Collaborate to find solution to tax issues posed by the digital economy -Tax consultant
A Tax Consultant and Managing Partner of Ali-Nakyea and Associates, Abdallah Ali-Nakyea has has called on the Ghana Revenue Authority (GRA) to build stronger collaboration with the Ministry of Communications and National Communication Authority (NCA) to be able to tax economic activities on e-commerce platforms.
Unlike conventional commerce, e-commerce which does not take place in a physical market, he said, renders the task of identifying the seller and buyer in those transactions for tax purposes very difficult.
He was speaking at a lecture in Accra organised by the Institute of Chartered Accountants, Ghana (ICAG) on the theme, ‘Taxing the digital economy: The way forward’.
He explained that the current tax rules which were designed to address “brick and mortar” economies appear inadequate in addressing the tax issues posed by the digital economy.
To address the challenge, he said, it was imperative that the GRA partners with agencies that regulate platforms on which e-commerce was done to identify the business activities and tax them accordingly.
“Digital economy has now grown to include businesses on social media and websites. The Ministry of Communications and the NCA regulate these telecommunication operators which know the various accounts being used for economic activities and so through them the GRA can identify them for tax purposes,” he stated.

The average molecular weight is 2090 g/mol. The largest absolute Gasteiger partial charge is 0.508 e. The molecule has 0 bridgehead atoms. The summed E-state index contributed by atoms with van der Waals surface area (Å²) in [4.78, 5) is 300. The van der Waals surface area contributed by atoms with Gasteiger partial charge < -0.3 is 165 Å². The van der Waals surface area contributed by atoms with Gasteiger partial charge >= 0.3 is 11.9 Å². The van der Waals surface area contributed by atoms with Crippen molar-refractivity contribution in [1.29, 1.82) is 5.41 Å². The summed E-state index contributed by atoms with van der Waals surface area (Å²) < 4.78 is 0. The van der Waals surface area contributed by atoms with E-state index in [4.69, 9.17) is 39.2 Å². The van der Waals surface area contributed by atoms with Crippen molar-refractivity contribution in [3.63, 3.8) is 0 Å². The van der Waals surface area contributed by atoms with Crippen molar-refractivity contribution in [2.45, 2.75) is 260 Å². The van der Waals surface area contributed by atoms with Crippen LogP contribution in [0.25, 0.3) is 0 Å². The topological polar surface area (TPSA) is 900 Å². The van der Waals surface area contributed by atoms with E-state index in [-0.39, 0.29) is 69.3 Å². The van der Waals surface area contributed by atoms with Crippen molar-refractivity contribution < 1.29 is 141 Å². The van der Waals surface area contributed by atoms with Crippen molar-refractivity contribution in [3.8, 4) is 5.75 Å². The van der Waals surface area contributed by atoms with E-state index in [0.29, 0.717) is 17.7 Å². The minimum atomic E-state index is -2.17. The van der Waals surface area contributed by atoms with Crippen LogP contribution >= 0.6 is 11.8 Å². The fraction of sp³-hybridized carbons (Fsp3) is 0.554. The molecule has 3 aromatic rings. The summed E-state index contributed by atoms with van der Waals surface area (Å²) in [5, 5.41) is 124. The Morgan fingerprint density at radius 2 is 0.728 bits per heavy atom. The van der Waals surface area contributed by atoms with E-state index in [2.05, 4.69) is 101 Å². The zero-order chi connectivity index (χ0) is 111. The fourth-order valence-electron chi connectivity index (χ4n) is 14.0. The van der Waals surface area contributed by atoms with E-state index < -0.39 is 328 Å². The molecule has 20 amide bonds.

In the absence of laws and channels to tax e-commerce activities, Mr Ali-Nakyea explained that the country risk a drastic reduction in revenue mobilisation as most tax avenues are dissipated through digitalisation.
“The sellers who usually engage in e-commerce transactions avoid the payment of direct tax such as income tax and buyers who engage in e-commerce transactions also escape the payment of indirect taxes including VAT. This is a threat to the government’s revenue target,” he stated.
In the GRA’s quest to address the tax issues that the growth of the digital economy poses, he said there was also the need for tax neutrality which would serve as a cushion for businesses to grow rather than being overburdened by taxes which could lead to collapse.
He said an approach that places unnecessary impediments in the way of players in the digital economy would also result in alternative innovative means of tax avoidance.
In the meantime, Mr Ali-Nakyea asked the government to expand the definition of Price per earnings (PE) under the Income Tax Act, 2015 (Act 896) to include the provision of services in relation to e-commerce.
Additionally, he urged for the enforcement of Regulation 7 of the Value Added Tax Regulations, 2016 (L.I. 2243) which requires agents of non-resident persons in Ghana to register and charge VAT if a non-resident who provides telecommunication services or e-commerce to persons in Ghana fails to register and charge VAT.
BY CLAUDE NYARKO ADAMS